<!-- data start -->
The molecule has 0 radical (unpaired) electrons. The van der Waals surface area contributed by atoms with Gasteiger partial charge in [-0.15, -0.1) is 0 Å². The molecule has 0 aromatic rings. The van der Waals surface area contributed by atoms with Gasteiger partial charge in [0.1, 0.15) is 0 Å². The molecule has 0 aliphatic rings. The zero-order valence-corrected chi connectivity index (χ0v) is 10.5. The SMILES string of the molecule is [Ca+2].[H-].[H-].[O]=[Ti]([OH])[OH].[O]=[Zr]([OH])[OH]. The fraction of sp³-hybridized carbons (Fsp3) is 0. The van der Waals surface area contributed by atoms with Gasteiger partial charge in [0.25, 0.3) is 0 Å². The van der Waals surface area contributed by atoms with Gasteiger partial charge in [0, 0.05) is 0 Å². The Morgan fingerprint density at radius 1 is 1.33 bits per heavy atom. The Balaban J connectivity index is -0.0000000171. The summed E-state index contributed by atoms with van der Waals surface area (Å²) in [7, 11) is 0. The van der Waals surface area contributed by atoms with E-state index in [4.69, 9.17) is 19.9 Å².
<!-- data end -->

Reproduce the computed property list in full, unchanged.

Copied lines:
The molecule has 0 radical (unpaired) electrons. The van der Waals surface area contributed by atoms with Gasteiger partial charge in [-0.15, -0.1) is 0 Å². The molecule has 0 aromatic rings. The van der Waals surface area contributed by atoms with Gasteiger partial charge in [0.1, 0.15) is 0 Å². The molecule has 0 aliphatic rings. The zero-order valence-corrected chi connectivity index (χ0v) is 10.5. The SMILES string of the molecule is [Ca+2].[H-].[H-].[O]=[Ti]([OH])[OH].[O]=[Zr]([OH])[OH]. The fraction of sp³-hybridized carbons (Fsp3) is 0. The van der Waals surface area contributed by atoms with Gasteiger partial charge in [0.25, 0.3) is 0 Å². The van der Waals surface area contributed by atoms with Gasteiger partial charge in [0, 0.05) is 0 Å². The Morgan fingerprint density at radius 1 is 1.33 bits per heavy atom. The Balaban J connectivity index is -0.0000000171. The summed E-state index contributed by atoms with van der Waals surface area (Å²) in [7, 11) is 0. The van der Waals surface area contributed by atoms with E-state index in [4.69, 9.17) is 19.9 Å².